Power Net from The Dorothy Series by June Wayne

June Wayne created the series’ 20 lithographs in collaboration with Ed Hamilton of Hamilton Press. Choosing among her mother’s possessions—photographs, newspaper articles, tax returns—and using a rich array of colors, Wayne conveys the challenges and successes her mother faced as an immigrant and female in the early part of the 1900s.

“Wayne’s poignant portrayal of her mother’s life in 20 freeze frames compels us to consider the lives of women in the earlier part of the 20th century. Dorothy’s decisions were not always hers to make alone, but in accordance with society’s conservative expectations of a divorced mother, a woman with a career, and an immigrant,” said NMWA Chief Curator Dr. Jordana Pomeroy who organized the exhibition.

By examining the dualities of her mother’s experience—tradition and progress, domesticity and vocation, marriage and divorce, ambition and lack of recognition—Wayne is able to present a portrait that promises to be familiar to many.


The biography of both artist and subject are closely intertwined. The Dorothy of the portfolio’s title faced many hardships as an immigrant, single mother, and career woman. Her tenacity has evidently been passed down to her daughter June, whose list of accomplishments include participating in the Works Progress Administration (WPA) Easel Project in Chicago during the 1930s and founding the prestigious Tamarind Lithography Workshop 1960 in Los Angeles to train master printers.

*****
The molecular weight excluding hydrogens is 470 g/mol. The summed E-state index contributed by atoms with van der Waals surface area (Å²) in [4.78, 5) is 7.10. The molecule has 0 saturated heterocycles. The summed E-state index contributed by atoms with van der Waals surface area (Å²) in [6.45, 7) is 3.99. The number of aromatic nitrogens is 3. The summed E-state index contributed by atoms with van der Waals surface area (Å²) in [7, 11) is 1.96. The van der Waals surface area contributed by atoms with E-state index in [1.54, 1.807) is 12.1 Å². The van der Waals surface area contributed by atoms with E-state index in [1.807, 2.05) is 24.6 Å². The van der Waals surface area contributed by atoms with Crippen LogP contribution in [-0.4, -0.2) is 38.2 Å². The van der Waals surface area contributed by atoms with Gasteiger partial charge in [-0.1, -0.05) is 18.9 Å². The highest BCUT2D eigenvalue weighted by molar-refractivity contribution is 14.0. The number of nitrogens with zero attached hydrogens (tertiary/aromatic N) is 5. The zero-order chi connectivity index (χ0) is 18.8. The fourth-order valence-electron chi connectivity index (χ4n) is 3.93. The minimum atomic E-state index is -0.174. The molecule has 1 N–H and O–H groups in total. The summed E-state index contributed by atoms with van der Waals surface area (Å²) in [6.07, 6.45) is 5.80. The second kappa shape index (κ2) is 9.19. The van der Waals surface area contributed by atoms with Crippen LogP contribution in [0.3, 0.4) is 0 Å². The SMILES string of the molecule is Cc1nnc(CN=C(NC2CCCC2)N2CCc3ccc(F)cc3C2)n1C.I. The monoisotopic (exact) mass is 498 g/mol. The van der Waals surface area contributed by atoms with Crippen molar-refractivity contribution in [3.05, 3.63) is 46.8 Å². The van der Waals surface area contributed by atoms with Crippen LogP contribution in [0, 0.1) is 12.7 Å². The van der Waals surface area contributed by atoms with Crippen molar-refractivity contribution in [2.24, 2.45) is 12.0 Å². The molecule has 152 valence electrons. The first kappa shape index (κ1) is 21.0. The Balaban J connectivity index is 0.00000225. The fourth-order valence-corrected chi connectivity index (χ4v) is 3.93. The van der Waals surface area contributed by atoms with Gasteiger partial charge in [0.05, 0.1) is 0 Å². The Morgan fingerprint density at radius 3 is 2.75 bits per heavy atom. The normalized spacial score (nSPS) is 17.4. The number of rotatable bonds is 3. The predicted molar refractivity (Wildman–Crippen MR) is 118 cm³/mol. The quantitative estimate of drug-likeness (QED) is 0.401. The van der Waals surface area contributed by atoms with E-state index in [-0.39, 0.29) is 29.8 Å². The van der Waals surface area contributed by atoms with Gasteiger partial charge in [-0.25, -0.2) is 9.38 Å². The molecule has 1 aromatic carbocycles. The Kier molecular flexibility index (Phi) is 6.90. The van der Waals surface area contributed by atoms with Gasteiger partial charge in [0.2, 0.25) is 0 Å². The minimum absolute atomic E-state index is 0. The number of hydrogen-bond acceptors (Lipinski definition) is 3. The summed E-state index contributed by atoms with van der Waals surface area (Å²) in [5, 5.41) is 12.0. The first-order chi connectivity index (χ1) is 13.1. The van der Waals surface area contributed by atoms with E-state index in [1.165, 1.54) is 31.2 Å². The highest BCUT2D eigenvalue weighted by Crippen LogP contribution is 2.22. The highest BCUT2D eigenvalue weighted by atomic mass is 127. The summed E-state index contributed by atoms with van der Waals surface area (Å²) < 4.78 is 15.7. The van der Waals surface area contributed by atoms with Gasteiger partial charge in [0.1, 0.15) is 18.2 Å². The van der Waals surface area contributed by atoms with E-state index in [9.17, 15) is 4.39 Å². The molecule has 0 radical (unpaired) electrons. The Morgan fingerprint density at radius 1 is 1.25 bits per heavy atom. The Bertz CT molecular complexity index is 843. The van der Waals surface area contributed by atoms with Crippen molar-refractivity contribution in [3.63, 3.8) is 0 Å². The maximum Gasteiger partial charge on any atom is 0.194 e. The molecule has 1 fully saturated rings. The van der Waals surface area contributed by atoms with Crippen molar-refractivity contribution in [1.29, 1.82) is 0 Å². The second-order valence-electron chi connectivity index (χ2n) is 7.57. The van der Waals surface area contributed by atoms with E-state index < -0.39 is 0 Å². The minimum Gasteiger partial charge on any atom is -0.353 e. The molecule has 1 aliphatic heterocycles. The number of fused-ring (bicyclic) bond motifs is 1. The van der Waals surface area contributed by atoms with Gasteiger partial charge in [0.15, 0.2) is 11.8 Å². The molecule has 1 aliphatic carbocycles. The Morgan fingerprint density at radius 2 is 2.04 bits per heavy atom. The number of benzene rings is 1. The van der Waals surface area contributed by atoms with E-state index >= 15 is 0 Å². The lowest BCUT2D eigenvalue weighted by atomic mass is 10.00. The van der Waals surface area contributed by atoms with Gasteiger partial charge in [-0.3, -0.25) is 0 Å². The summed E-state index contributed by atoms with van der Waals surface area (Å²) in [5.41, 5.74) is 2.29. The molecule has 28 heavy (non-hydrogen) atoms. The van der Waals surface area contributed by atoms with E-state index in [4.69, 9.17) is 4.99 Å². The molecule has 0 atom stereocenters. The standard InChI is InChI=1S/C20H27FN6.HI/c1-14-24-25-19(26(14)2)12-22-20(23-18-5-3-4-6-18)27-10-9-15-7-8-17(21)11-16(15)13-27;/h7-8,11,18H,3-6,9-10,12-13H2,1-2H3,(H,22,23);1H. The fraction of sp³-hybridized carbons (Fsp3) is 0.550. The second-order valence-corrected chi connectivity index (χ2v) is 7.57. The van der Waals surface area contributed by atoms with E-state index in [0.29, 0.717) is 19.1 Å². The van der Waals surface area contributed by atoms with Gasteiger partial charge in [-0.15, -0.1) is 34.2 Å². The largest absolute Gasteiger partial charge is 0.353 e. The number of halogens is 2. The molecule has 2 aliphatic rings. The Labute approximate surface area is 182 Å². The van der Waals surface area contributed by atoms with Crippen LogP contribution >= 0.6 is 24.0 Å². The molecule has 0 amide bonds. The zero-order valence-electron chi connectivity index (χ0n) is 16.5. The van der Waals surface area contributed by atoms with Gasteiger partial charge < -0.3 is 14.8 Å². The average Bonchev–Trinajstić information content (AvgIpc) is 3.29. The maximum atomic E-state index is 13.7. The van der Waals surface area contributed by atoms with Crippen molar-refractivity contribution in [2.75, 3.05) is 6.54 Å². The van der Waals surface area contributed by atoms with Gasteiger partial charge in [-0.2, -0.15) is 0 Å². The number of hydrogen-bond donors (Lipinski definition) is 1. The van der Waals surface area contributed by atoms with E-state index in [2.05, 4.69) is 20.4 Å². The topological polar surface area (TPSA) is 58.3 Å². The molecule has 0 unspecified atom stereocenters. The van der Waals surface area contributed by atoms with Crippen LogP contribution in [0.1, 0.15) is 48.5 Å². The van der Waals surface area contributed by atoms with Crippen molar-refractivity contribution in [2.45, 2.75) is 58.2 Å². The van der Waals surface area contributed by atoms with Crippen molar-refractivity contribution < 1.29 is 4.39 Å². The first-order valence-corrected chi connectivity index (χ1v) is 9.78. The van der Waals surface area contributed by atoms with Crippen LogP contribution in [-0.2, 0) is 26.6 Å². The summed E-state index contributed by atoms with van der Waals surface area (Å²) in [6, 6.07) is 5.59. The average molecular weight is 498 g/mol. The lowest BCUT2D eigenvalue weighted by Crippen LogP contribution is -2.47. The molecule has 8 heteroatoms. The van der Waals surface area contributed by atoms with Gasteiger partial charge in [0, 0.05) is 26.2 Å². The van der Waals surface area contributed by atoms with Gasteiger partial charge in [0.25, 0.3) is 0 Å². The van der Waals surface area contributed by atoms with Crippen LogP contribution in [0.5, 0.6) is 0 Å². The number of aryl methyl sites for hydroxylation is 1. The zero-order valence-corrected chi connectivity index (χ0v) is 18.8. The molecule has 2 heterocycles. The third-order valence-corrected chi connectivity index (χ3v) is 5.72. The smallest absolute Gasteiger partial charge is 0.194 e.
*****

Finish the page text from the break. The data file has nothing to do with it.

At the heart of the series, Wayne explores a central question “Could my personal view of her [Dorothy] allow her voice to come through, just as writers tell stories in the voice of another person?” On display through the summer, viewers can decide for themselves how these two remarkable narratives interact.
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Imported from: pafa.org
Media: print